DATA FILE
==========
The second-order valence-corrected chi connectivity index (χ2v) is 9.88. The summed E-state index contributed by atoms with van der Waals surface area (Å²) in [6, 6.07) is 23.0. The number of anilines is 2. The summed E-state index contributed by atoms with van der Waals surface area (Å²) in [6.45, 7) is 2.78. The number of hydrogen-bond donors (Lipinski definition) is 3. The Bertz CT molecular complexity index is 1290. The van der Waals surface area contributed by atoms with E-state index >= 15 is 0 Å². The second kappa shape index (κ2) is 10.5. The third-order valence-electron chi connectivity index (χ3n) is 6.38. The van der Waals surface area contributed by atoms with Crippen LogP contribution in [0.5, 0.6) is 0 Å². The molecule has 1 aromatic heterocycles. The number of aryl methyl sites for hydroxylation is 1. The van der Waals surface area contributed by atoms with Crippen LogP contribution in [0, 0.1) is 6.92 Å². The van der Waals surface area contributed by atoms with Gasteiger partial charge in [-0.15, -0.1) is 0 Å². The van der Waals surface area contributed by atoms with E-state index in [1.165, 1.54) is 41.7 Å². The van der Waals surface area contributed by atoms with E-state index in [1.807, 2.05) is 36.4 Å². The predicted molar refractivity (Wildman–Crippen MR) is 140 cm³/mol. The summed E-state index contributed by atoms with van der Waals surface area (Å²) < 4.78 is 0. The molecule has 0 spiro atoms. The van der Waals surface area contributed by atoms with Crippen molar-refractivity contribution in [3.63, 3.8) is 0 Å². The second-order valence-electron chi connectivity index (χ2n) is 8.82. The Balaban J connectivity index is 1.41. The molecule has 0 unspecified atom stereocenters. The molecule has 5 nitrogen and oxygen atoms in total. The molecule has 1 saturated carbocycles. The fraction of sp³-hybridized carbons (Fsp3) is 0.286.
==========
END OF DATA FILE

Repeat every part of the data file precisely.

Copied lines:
The second-order valence-corrected chi connectivity index (χ2v) is 9.88. The summed E-state index contributed by atoms with van der Waals surface area (Å²) in [6, 6.07) is 23.0. The number of anilines is 2. The summed E-state index contributed by atoms with van der Waals surface area (Å²) in [6.45, 7) is 2.78. The number of hydrogen-bond donors (Lipinski definition) is 3. The Bertz CT molecular complexity index is 1290. The van der Waals surface area contributed by atoms with E-state index >= 15 is 0 Å². The second kappa shape index (κ2) is 10.5. The third-order valence-electron chi connectivity index (χ3n) is 6.38. The van der Waals surface area contributed by atoms with Crippen LogP contribution in [0.5, 0.6) is 0 Å². The molecule has 1 aromatic heterocycles. The number of aryl methyl sites for hydroxylation is 1. The van der Waals surface area contributed by atoms with Crippen LogP contribution in [0, 0.1) is 6.92 Å². The van der Waals surface area contributed by atoms with Gasteiger partial charge in [-0.15, -0.1) is 0 Å². The van der Waals surface area contributed by atoms with E-state index in [1.165, 1.54) is 41.7 Å². The van der Waals surface area contributed by atoms with E-state index in [1.807, 2.05) is 36.4 Å². The predicted molar refractivity (Wildman–Crippen MR) is 140 cm³/mol. The summed E-state index contributed by atoms with van der Waals surface area (Å²) < 4.78 is 0. The molecule has 0 spiro atoms. The van der Waals surface area contributed by atoms with Crippen molar-refractivity contribution in [3.63, 3.8) is 0 Å². The second-order valence-electron chi connectivity index (χ2n) is 8.82. The Balaban J connectivity index is 1.41. The molecule has 0 unspecified atom stereocenters. The molecule has 5 nitrogen and oxygen atoms in total. The molecule has 1 saturated carbocycles. The fraction of sp³-hybridized carbons (Fsp3) is 0.286.